This Week in Health: How Farmers Turn Salmon Pink

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This week revealed a little-known secret about the vibrant pink color of farm-raised salmon: it comes from a pigmenting chemical farmers feed their fish. Here’s what else caught our attention in health this week. (Sign up for the TIME Health newsletter for more.)

How farmers turn their salmon pink

Close-Up Of Salmon Steaks Against White Background
Fresh and healthy Norwegian salmon cut.,Getty Images

Farm-raised salmon would naturally be white, but farmers add a coloring chemical to their feed to turn it reddish-pink. That’s because consumers will pay up to $1 more per pound for darker colored salmon compared to salmon with lighter hues.

How to get a no-sun tan

No, it doesn’t involve staining your skin orange. This tanning process, newly discovered by scientists, triggers the natural burnishing process inside your skin that occurs when you tan—but without the sun.

It’s official: Dog owners walk way more than you

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Barking news: dog owners walk an extra 23 minutes a day, according to a new study. They took an extra 2,760 steps compared to people without a canine companion.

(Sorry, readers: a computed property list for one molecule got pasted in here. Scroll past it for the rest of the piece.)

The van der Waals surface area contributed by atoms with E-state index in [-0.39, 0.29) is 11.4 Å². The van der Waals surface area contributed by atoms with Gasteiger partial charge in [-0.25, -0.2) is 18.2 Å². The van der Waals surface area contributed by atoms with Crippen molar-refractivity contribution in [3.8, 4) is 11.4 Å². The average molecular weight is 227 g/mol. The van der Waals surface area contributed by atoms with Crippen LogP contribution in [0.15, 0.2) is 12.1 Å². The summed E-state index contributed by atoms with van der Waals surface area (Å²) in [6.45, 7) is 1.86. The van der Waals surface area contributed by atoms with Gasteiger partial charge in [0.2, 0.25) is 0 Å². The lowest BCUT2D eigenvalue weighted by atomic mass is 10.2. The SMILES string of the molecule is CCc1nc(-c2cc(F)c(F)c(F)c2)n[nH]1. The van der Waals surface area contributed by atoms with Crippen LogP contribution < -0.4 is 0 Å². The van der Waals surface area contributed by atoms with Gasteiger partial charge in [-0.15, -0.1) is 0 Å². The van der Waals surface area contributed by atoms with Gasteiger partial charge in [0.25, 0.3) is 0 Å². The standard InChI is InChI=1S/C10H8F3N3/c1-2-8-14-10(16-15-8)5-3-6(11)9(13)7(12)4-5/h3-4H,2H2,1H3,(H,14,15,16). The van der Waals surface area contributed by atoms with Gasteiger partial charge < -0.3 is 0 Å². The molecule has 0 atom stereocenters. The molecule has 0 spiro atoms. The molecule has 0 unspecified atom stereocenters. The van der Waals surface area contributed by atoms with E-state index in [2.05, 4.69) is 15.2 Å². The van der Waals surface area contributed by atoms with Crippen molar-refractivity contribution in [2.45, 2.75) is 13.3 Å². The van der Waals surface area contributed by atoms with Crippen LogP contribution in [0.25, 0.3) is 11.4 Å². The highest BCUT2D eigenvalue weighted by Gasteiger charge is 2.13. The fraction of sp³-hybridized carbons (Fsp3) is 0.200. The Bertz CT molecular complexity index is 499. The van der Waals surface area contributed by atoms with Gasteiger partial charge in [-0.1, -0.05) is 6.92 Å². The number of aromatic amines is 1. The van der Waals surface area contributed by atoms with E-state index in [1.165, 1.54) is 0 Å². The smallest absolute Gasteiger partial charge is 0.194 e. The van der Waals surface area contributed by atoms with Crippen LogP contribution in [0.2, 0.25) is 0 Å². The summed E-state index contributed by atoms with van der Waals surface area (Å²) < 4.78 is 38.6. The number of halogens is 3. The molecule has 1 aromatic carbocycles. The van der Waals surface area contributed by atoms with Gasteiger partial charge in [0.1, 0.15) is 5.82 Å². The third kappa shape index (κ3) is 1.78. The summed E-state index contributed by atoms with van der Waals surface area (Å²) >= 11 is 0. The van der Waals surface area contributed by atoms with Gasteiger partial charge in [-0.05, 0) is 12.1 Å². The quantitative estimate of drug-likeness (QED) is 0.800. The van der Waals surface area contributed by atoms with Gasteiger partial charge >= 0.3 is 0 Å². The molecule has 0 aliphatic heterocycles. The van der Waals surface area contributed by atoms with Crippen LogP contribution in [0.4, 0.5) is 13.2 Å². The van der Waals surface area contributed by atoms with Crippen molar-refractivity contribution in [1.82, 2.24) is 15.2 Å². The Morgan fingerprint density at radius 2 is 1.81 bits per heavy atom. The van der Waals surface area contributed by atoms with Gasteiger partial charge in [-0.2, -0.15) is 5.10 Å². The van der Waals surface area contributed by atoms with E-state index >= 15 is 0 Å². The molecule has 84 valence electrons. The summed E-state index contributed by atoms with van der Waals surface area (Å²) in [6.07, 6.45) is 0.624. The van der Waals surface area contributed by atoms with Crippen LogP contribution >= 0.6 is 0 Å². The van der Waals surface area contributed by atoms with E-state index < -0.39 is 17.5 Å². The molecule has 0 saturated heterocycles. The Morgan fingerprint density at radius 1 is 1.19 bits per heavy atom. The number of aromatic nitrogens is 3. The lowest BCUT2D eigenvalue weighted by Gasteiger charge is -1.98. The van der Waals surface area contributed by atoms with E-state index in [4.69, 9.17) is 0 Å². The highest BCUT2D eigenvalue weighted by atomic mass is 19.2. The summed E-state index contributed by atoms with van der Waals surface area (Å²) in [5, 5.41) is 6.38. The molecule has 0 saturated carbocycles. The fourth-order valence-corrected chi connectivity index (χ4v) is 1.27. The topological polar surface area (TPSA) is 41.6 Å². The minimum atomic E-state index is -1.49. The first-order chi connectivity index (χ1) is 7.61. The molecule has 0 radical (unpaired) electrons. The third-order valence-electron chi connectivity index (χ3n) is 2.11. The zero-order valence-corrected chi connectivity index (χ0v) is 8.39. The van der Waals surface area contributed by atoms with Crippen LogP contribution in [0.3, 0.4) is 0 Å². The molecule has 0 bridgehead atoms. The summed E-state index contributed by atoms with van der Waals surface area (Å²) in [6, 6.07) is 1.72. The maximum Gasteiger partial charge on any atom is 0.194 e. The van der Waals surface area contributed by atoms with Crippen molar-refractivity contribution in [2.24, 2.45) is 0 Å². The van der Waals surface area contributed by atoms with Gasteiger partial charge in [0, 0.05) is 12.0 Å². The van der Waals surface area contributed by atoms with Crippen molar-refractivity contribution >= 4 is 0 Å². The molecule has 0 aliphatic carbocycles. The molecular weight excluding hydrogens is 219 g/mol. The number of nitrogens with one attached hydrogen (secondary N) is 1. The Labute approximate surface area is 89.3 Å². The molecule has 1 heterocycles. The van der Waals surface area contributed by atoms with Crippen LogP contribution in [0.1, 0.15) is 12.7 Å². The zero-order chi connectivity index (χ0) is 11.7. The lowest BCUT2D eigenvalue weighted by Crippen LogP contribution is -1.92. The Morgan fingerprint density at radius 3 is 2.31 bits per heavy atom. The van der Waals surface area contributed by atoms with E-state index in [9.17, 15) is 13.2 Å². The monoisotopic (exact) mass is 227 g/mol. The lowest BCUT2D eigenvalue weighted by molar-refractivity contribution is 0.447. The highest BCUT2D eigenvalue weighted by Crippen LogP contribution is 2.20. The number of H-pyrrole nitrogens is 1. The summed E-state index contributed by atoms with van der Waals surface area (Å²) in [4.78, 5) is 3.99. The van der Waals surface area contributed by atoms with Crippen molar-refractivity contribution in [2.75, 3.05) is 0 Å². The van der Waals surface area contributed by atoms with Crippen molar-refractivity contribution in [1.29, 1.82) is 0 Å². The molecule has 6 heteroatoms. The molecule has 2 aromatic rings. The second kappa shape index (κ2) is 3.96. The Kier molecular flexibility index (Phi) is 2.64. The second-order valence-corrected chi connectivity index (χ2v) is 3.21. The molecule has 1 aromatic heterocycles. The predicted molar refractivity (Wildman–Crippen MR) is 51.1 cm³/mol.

The easiest way to eat more vegetables

Researchers found an ingenious way to get people to eat more vegetables just by calling them something seductive. People were more likely to buy beets, for example, if they were labeled “dynamite chili and tangy lime-seasoned beets.”


Almost 30% of people in the world are obese or overweight

Molly Cranna for TIME

Obesity rates in 70 countries have doubled since 1980. The rates of death from weight-related health problems are also shockingly high, according to the latest numbers.

Teens are getting more depressed but using fewer drugs

A new report compiles information on mental health and substance use among teen and adults in the U.S., and the picture is mixed.

Eating french fries is linked to a higher risk of death

Molly Cranna for TIME

A new study finds that eating fried potatoes at least twice a week is associated with an increased risk of death. That’s a bummer, but unfried potatoes, like those baked and mashed, did not appear to have the same risk.

Most premature babies do well in school later on

There’s good news for extremely premature babies. Most preemies are ready to begin kindergarten on time and perform as well as full-termers in primary and middle school, new research finds.

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